One of my first significant oncology assignments was for the launch of a first-of-its-kind breakthrough cancer drug with the potential to save thousands of lives and change the way we think about cancer treatment.

It was during this time that my mother was diagnosed with inoperable stage 4 lung cancer. Suddenly, my professional and personal worlds world collided for the first time. Because of the oncology client I was working with at the time, I was able to help my family understand all the complexities of biomarker testing, tissue samples, and finding the right physician.

Ironically, the physician we found would become my oncologist after my cancer diagnosis the following year.

Being able to translate learnings at work into helping my family — and eventually myself — navigate the challenges of cancer treatment was truly invaluable.

Can you share a story about the biggest mistake you made when you were first starting? Can you tell us what lesson you learned from that?

When I was younger; it was not uncommon for me to put in 100+ hours a week. On the positive side, I was learning, growing, and always being exposed to new people and ideas. On the flip side, I barely had time to breathe — let alone think — and I was exhausted.

I’ll never know if that state contributed in any way to cancer diagnosis, but since then I’ve learned that I can be just as impactful with the quality of hours I work, rather than the quantity.

When it comes to health and wellness, how is the work you are doing helping to make a bigger impact in the world?

After my cancer diagnosis, I remember going down the internet wormhole to find answers. I quickly discovered a sea of contradictions; everything gives you cancer, and everything cures it. This is reflective of the broader healthcare landscape today — we are inundated by information and misinformation, and it’s hard to know where to go, who to talk to, and what questions to ask. It can feel hopeless, and when you finally do see a physician, it can often feel you’re another cog in a machine.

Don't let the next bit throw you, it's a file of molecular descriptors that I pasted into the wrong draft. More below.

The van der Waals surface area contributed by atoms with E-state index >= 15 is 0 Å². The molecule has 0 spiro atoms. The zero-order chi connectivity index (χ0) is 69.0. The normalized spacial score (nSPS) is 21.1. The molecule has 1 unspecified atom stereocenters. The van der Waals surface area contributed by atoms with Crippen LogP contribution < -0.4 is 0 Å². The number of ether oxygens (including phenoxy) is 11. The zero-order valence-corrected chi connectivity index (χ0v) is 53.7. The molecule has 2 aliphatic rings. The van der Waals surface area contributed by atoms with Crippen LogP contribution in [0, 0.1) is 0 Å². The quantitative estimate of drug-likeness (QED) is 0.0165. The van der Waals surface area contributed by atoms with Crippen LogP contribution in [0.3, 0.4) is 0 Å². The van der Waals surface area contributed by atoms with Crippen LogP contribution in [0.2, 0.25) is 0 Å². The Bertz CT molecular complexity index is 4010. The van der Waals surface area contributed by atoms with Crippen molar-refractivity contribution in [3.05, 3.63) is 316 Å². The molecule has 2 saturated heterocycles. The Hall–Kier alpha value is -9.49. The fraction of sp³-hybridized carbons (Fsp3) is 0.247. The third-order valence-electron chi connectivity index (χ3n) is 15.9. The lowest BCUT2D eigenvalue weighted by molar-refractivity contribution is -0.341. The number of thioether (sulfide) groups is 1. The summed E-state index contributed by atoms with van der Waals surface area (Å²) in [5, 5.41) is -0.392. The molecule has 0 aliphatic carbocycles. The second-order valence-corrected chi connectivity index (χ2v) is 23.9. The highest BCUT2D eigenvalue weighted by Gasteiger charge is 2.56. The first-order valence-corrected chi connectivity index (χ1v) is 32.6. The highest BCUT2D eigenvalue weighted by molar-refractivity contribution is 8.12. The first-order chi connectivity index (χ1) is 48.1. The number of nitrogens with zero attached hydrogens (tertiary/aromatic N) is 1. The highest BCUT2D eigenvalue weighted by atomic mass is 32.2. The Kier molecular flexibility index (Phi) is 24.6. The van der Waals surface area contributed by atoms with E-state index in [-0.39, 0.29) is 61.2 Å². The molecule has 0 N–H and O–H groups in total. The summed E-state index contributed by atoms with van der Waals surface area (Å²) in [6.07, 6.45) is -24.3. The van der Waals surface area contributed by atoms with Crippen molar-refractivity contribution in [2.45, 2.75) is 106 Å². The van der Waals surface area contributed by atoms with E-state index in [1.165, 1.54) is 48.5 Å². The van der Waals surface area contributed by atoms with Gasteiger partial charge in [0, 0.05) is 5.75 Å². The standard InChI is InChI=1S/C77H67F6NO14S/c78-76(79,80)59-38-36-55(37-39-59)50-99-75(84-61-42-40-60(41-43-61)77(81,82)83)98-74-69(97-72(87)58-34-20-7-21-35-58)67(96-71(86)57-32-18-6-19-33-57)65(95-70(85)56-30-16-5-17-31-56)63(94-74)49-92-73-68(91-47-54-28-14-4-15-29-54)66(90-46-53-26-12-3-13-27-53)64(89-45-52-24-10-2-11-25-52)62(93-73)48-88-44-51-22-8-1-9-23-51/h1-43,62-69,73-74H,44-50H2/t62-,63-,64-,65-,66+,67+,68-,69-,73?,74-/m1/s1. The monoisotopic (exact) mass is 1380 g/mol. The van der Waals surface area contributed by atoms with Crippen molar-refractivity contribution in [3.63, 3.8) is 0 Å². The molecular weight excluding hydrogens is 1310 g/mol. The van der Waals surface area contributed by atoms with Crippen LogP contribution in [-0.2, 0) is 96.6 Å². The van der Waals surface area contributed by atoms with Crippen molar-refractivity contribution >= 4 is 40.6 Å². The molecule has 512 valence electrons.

Fortunately, that’s changing, and one of the things that brought me to Digitas Health was our purpose of helping, not selling. That has undoubtedly fueled our impact in the healthcare space — and it’s a provocative thought. We don’t for one minute mean it’s not about driving our client’s business, what we mean is that by arming patients with language and the right questions to ask their physicians, that people and the HCPs who care for them will make better, more confident decisions.

We want patients to understand the clinical terminology and treatment options, as well as the medication. We think of that as the total treatment effect — when people understand their care and find themselves at the center of it, they gain confidence and belief in it. It’s been shown that those with a positive mindset and are engaged with their care have better outcomes.

I hope that by being a patient advocate in my personal and professional life, I can empower others with the confidence they need to take control of their care. Because I genuinely believe patient engagement is the critical force that drives better outcomes and that healthcare marketing is healthcare.

None of us are able to achieve success without some help along the way. Is there a particular person who you are grateful towards who helped get you to where you are? Can you share a story about that?

There are so many people I’m grateful for; over the years, I’ve been fortunate to have parents, mentors, bosses, and colleagues who’ve spoken truth into my life.

However, I quite literally wouldn’t be where I am today if it were not for my daughter Sarina. If Sarina hadn’t said, “mom, what’s that thing on your nose?” I wouldn’t have gone and gotten checked, and I wouldn’t be alive today. And throughout my cancer journey, she became my caregiver — taking me to appointments, changing IVs, and doing medicine runs. Most teenagers got to be teenagers, but Sarina was suddenly thrust into doing so much more than is asked of most people her age.

And, speaking of “women in wellness,” I couldn’t be more proud because now as a college student, Sarina won a coveted health and wellness internship, advocating for a rare women’s condition that often goes undiagnosed and unsupported. She’s also become an advocate for early detection and part of a nationwide effort to remove tanning beds on college campuses.

Most people don’t get to say their daughter saved their lives, but the reason I get to continue to do what I do every day is because of her. She really is my best friend.

If you could start a movement that would bring the most amount of wellness to the most amount of people, what would that be?